Alaska has given up local input on federal projects off state shores, according to a coalition of lawmakers from coastal boroughs. And absent leadership from the Alaska Legislature, they're determined they have a say on development that's proposed -- or planned.
Juneau Mayor Bruce Botelho and others believe that when the coastal zone management program expired this summer, the state lost its legal authority to have a say in federal ventures -- including mining, timber harvests on federal land and offshore oil development -- proposed along Alaska's 6,640 miles of coastline.
Botelho and others from Southcentral and Southeast Alaska filed paperwork last week with Lt. Gov. Mead Treadwell, who's responsible for state elections, to launch a citizens initiative aimed at establishing a new Alaska Coastal Zone Management Program. Coastal management has proven one of the most acrimonious debates of the Alaska Legislature's current two-year session.
Lawmakers weren't able to extend or renew the program during the regular session. Attempts at addressing coastal management failed during a special session called by Alaska Gov. Sean Parnell. As the clock ticked toward the program's expiration on June 30, state senators rallied to call a second special session to keep it alive. But a lack of support among House lawmakers -- and some say from the Parnell administration -- doomed coastal management, leaving Alaska as the nation's only coastal state to lack a voice on federal onshore or offshore plans proposed here.
At issue: who in the state should have final "local" input over developing Alaska's coasts -- locals themselves, who claim to be most knowledgeable of their back yards, or state policymakers? Gov. Parnell favors stronger state authority and sees Alaska's shoreline natural resources as a "state asset," according to a discussion about coastal zones earlier this year. Influential lawmakers in rural Alaska want local authority over any proposed development in their boroughs or on their shores, despite state or federal ambition.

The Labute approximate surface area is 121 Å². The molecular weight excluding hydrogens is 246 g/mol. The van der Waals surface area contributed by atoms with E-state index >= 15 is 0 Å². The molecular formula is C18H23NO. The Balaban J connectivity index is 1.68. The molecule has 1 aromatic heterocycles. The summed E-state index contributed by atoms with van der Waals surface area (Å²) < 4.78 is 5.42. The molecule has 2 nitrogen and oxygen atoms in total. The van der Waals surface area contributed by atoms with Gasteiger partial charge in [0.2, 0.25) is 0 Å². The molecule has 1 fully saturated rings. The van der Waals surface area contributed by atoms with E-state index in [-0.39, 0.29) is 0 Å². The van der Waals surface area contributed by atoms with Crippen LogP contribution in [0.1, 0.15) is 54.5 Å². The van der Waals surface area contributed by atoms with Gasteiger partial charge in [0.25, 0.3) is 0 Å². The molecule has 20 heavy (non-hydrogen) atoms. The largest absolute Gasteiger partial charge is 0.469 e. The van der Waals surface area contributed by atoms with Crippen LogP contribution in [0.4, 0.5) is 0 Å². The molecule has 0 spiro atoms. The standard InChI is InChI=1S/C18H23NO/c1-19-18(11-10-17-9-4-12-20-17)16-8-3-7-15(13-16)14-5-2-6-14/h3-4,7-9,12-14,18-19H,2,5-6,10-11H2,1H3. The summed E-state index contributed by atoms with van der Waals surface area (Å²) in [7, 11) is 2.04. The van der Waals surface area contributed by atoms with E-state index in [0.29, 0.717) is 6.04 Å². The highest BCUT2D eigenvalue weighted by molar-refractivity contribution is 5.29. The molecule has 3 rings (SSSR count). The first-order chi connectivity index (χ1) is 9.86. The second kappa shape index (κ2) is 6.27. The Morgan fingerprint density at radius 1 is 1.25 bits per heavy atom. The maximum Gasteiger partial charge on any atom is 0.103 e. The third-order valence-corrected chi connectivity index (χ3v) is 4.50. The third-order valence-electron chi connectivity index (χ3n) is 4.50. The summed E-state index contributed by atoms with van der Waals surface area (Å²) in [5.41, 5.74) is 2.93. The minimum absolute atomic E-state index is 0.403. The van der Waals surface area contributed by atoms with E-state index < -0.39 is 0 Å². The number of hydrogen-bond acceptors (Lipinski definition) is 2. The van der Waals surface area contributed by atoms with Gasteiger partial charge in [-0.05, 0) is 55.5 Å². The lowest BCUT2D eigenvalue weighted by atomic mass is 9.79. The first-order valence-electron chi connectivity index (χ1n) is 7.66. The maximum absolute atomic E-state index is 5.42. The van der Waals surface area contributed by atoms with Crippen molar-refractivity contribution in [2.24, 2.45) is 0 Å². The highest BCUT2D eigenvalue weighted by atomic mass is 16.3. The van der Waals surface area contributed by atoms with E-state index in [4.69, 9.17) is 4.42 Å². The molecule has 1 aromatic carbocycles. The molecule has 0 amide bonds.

Alaska's borough governments and rural populations tend toward stronger environmental safeguards and regulation. State government wants fewer regulations and more development.
It's these divisions -- coupled with support at the local level for input -- that galvanized Botelho, a former state attorney general, to take the lead on drafting a citizens initiative, he said during an interview after Monday's press conference.
"We believe Alaskans need a voice in managing their coastlines. I watched with interest the efforts within the Legislature to find a solution" during the last regular and special sessions. "Comments made during the legislative sessions made it appear highly unlikely" that lawmakers would find consensus on this program, which impacts the "management and enhancement of the overall quality of coastal environments for this and succeeding generations," Botelho said.
"Coastal communities value the program and their voice on regulating their coastal environment," he added. "How else does one leverage broad public sentiment to move the Legislature" to action, than by voter initiative?
Supporters of the initiative say it has bipartisan support. Other cosponsors of the initiative include Mako Haggerty, an assemblyman for the Kenai Peninsula Borough, and Kodiak Island Borough Mayor Jerome Selby. A spokesperson for the Alaska Municipal League, which hosted Monday's press conference, said his organization supported coastal zone management. Botelho said that 200 signatures had been gathered to begin the initiative process with the Alaska Division of Elections.
Should the group garner enough support -- and with the help of volunteers who would petition Alaskans to sign on -- the initiative could be among issues facing voters in November 2012.
A look at the proposed initiative
The proposed initiative wasn't crafted to resemble bills that were introduced or debated during the last regular and special legislative sessions, Botelho said. And it does not seek to "reestablish" the old program, a source of contention for local government officials from the oil-rich North Slope to the forested Southeast. They felt their voice on development issues had been co-opted by a change to the law about eight years ago, which consolidated authority at the state level.
Here's what the Alaska Coastal Management Program initiative would create, if the Legislature doesn't act first by creating a law "similar to the initiative":
- A 13-member Coastal Policy Board, appointed by the governor, from a list that includes three names from each region: Northwest, Bering Straits, Southwest, Kodiak-Aleutians, Anchorage and Mat-Su, Kenai Peninsula, Prince William Sound, Southeast and the Panhandle. The board will also include the commissioners of the Departments of Commerce, Environmental Conservation, Fish and Game and Natural Resources. The board will "review and approve regulations" necessary under the U.S. Coastal Zone Management Act.
- A Division of Coastal Management created within the Alaska Department of Commerce.
Supporters of the initiative hope to have 27,000 signatures submitted to the lieutenant governor by Jan. 17 of next year. (In order to be certified, initiative supporters will need to attract signatures from 25,875 Alaskans.) Whether the initiative passes or the legislature acts, it would take at least a year, if not longer, for the federal government to sign off on a new Alaska coastal management program.
The program that expired this summer had a state staff of 33 and a budget of about $4.5 million, more than half of which was funded by the federal government.
Contact Eric Christopher Adams at eric(at)alaskadispatch.com